And the worst uses?
I have one brother-in-law who really has used his home equity line as an ATM machine, for frivolous expenses. And probably the absolute worst use of it, and many people justify this, is to pay off credit card debt. There's nothing wrong with it if you use the left brain because it is roughly half the interest rate than what the credit cards are going to cost you; you can consolidate and get one bill at half the interest rate, my God, who wouldn't do it? But most people who use it in that fashion really, in short order, feel they are credit card free and they run them up again. I never think that's a good use of it, even though it sounds like it's a good use of it.
We often hear them sold as a good way to pay catastrophic medical expenses. What's your take on that?
Let me ask you: Do people really do that? In all of my speeches, all the people I talk to, I've never had anyone raise that. Is that an urban myth? I've just never met anyone who has done that. I'm not sure that's really true. Calamities are more apt to be covered, if anybody has any insurance.
Do you think there is more misuse of home equity today?
Yes. You know why? Because until recently with this soft (housing) bubble thing, people really felt that there was "fat" in the house and they had the right to use it. They just felt the sky was the limit and, my God, isn't it a waste that we're living as we are or our kid's not going to college or we're not paying off our credit cards or we're not buying that plasma TV? And we have an equity of like $300,000 extra in our house that we're not even using? So that kind of stinkin' thinking goes on. I think the fat real estate values that rose by the week in the last five to seven years really lent themselves beautifully to people abusing the privilege. That said, that's human nature.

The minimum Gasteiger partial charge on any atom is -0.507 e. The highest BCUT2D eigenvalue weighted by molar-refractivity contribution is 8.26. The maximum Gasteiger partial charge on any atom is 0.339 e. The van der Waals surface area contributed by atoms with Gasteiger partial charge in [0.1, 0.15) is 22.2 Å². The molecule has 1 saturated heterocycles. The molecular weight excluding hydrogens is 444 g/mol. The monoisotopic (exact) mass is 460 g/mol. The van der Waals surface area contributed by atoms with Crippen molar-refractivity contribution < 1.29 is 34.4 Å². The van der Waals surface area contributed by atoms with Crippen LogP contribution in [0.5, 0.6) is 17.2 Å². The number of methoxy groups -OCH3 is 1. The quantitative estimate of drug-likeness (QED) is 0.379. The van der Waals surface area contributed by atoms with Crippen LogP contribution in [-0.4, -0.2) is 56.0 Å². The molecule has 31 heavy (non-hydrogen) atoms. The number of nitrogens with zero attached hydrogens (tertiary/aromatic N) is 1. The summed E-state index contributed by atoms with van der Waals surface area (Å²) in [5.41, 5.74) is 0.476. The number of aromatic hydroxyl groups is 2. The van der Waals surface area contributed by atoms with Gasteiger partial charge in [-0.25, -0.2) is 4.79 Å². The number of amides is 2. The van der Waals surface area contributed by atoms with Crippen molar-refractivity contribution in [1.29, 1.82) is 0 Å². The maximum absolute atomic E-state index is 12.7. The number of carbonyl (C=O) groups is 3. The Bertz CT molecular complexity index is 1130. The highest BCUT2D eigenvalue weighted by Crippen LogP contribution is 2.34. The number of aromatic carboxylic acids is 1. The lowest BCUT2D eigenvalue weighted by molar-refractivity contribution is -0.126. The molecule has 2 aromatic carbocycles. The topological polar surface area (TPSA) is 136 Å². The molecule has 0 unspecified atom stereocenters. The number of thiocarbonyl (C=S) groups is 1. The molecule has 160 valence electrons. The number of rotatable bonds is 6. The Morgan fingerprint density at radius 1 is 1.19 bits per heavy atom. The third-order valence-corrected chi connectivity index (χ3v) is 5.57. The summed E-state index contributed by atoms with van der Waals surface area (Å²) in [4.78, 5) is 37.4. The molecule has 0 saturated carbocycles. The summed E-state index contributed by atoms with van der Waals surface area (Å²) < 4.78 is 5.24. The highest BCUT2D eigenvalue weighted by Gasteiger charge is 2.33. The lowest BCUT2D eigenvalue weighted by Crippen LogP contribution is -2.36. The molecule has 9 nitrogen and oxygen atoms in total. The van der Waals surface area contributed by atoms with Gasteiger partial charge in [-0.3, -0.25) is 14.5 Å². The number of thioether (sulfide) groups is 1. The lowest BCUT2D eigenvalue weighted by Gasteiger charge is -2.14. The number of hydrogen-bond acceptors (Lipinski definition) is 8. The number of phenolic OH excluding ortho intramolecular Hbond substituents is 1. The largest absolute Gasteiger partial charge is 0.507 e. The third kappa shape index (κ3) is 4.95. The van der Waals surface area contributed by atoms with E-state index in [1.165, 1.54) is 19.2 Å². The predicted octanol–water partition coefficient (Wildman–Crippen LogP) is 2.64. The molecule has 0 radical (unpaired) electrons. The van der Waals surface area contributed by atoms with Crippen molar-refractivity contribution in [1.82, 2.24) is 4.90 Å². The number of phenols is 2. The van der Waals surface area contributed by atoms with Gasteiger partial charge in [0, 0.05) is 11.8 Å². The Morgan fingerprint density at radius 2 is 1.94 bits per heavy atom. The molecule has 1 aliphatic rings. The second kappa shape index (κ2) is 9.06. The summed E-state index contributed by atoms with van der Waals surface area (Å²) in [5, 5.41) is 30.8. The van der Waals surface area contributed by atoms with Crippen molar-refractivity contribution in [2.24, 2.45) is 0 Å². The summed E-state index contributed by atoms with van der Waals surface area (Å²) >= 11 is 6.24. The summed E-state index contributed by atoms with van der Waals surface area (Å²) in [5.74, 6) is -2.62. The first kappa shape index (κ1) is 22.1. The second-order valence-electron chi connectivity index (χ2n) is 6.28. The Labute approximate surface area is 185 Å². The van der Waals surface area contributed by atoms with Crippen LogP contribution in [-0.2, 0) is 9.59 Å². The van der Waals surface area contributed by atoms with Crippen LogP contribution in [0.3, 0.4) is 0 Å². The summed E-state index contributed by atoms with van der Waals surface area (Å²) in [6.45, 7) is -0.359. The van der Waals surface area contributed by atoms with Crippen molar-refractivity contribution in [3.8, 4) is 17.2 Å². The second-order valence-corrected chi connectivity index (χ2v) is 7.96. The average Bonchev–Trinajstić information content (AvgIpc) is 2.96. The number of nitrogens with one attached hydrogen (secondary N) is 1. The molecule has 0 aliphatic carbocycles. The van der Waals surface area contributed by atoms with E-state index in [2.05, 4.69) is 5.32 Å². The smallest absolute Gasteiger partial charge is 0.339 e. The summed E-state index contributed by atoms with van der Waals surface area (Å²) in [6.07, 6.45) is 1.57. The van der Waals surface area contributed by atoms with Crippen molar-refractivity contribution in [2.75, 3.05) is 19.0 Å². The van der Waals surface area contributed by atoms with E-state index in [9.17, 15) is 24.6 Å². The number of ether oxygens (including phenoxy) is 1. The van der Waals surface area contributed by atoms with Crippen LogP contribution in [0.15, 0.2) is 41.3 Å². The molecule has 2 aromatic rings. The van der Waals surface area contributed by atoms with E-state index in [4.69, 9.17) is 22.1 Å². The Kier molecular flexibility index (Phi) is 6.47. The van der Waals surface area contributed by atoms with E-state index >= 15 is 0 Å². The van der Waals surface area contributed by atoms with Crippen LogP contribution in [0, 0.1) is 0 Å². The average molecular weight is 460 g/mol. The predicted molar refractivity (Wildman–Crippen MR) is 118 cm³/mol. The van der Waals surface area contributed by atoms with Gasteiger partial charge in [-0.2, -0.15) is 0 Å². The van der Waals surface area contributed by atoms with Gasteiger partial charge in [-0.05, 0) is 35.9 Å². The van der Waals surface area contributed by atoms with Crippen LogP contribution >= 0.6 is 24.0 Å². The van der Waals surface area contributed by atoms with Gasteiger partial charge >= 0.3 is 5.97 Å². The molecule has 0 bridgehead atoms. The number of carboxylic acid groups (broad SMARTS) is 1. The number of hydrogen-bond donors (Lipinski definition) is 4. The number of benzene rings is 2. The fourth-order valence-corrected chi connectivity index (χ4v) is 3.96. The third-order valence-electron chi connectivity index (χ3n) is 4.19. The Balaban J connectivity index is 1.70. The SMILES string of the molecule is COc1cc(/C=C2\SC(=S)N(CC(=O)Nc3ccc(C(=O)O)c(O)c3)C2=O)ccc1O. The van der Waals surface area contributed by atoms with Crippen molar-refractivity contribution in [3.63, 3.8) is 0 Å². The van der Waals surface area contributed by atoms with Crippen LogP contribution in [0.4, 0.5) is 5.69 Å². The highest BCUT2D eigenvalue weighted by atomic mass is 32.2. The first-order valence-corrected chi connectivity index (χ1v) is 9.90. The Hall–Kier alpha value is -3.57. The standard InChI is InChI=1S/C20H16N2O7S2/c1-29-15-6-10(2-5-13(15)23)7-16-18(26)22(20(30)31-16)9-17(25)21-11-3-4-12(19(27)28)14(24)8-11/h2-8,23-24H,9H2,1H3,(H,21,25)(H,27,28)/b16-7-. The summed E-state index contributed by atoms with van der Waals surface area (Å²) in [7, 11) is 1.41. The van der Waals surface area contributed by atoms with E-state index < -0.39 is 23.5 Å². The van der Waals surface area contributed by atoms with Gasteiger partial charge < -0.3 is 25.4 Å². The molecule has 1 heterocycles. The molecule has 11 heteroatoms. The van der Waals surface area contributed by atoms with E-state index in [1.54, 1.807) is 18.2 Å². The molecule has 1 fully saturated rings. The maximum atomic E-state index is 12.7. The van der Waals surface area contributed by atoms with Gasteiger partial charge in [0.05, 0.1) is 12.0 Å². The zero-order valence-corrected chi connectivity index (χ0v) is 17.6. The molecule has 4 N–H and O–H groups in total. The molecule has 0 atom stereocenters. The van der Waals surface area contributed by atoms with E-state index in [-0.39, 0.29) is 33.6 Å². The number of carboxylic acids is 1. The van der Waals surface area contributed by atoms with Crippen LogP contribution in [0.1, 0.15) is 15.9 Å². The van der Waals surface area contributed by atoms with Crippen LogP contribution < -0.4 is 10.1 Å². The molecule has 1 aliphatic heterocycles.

Now that housing prices are leveling out, do you think people have put themselves in a bind by tapping their home equity?
Many people have, but most people have really used it judiciously. You know what? The lower the price of the house, honestly, the more apt people were to use it out of the extremes, either dire need or frivolous expenses. I think you tend to see the extremes in the lower-priced houses. And I think if you checked the foreclosure rates, you'll find that the foreclosure rates are typically much higher in the lower-priced areas than they are in the higher-priced areas. That's where you get the most abuse. You also get the most scams in terms of the mortgages that people sign up for in the first place, usury rates, things like that. On the upper end of the marketplace, you get more bridging the gap for job loss or college tuition.
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